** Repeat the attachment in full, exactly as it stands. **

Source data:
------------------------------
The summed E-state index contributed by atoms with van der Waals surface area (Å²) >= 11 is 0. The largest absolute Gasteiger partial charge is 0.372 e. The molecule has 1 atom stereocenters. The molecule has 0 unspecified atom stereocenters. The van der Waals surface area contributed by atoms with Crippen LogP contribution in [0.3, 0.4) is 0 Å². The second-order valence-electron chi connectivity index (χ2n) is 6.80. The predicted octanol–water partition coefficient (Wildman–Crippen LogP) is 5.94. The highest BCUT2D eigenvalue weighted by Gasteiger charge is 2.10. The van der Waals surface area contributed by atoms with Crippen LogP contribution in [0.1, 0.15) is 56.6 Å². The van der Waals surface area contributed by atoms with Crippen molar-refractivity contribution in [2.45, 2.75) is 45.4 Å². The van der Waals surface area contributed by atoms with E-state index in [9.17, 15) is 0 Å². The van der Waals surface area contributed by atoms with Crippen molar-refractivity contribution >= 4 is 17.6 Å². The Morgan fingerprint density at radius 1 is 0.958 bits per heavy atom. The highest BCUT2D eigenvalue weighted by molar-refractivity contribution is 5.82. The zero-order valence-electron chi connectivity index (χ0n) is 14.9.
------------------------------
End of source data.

The summed E-state index contributed by atoms with van der Waals surface area (Å²) >= 11 is 0. The largest absolute Gasteiger partial charge is 0.372 e. The molecule has 1 atom stereocenters. The molecule has 0 unspecified atom stereocenters. The van der Waals surface area contributed by atoms with Crippen LogP contribution in [0.3, 0.4) is 0 Å². The second-order valence-electron chi connectivity index (χ2n) is 6.80. The predicted octanol–water partition coefficient (Wildman–Crippen LogP) is 5.94. The highest BCUT2D eigenvalue weighted by Gasteiger charge is 2.10. The van der Waals surface area contributed by atoms with Crippen LogP contribution in [0.1, 0.15) is 56.6 Å². The van der Waals surface area contributed by atoms with Crippen molar-refractivity contribution in [2.45, 2.75) is 45.4 Å². The van der Waals surface area contributed by atoms with E-state index in [9.17, 15) is 0 Å². The van der Waals surface area contributed by atoms with Crippen molar-refractivity contribution >= 4 is 17.6 Å². The Morgan fingerprint density at radius 1 is 0.958 bits per heavy atom. The highest BCUT2D eigenvalue weighted by molar-refractivity contribution is 5.82. The zero-order valence-electron chi connectivity index (χ0n) is 14.9.